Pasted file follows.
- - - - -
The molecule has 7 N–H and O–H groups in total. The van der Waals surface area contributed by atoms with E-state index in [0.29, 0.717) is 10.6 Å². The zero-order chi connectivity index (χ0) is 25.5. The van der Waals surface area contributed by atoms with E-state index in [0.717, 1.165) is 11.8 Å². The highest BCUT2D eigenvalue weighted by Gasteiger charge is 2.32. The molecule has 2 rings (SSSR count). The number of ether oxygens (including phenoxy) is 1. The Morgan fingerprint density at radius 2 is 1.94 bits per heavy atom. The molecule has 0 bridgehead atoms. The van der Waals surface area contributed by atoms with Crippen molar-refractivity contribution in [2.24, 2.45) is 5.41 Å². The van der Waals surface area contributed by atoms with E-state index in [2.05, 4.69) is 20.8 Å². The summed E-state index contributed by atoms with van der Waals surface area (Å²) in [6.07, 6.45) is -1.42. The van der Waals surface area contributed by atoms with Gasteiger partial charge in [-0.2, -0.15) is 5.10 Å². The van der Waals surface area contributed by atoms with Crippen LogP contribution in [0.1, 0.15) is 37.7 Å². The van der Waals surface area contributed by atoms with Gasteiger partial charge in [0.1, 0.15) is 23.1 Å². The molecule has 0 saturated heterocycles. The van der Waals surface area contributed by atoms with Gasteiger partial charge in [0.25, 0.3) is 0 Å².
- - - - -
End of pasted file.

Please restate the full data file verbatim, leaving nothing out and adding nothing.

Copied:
The molecule has 7 N–H and O–H groups in total. The van der Waals surface area contributed by atoms with E-state index in [0.29, 0.717) is 10.6 Å². The zero-order chi connectivity index (χ0) is 25.5. The van der Waals surface area contributed by atoms with E-state index in [0.717, 1.165) is 11.8 Å². The highest BCUT2D eigenvalue weighted by Gasteiger charge is 2.32. The molecule has 2 rings (SSSR count). The number of ether oxygens (including phenoxy) is 1. The Morgan fingerprint density at radius 2 is 1.94 bits per heavy atom. The molecule has 0 bridgehead atoms. The van der Waals surface area contributed by atoms with Crippen molar-refractivity contribution in [2.24, 2.45) is 5.41 Å². The van der Waals surface area contributed by atoms with E-state index in [2.05, 4.69) is 20.8 Å². The summed E-state index contributed by atoms with van der Waals surface area (Å²) in [6.07, 6.45) is -1.42. The van der Waals surface area contributed by atoms with Gasteiger partial charge in [-0.2, -0.15) is 5.10 Å². The van der Waals surface area contributed by atoms with Crippen LogP contribution in [0.1, 0.15) is 37.7 Å². The van der Waals surface area contributed by atoms with Gasteiger partial charge in [0.1, 0.15) is 23.1 Å². The molecule has 0 saturated heterocycles. The van der Waals surface area contributed by atoms with Gasteiger partial charge in [0.25, 0.3) is 0 Å².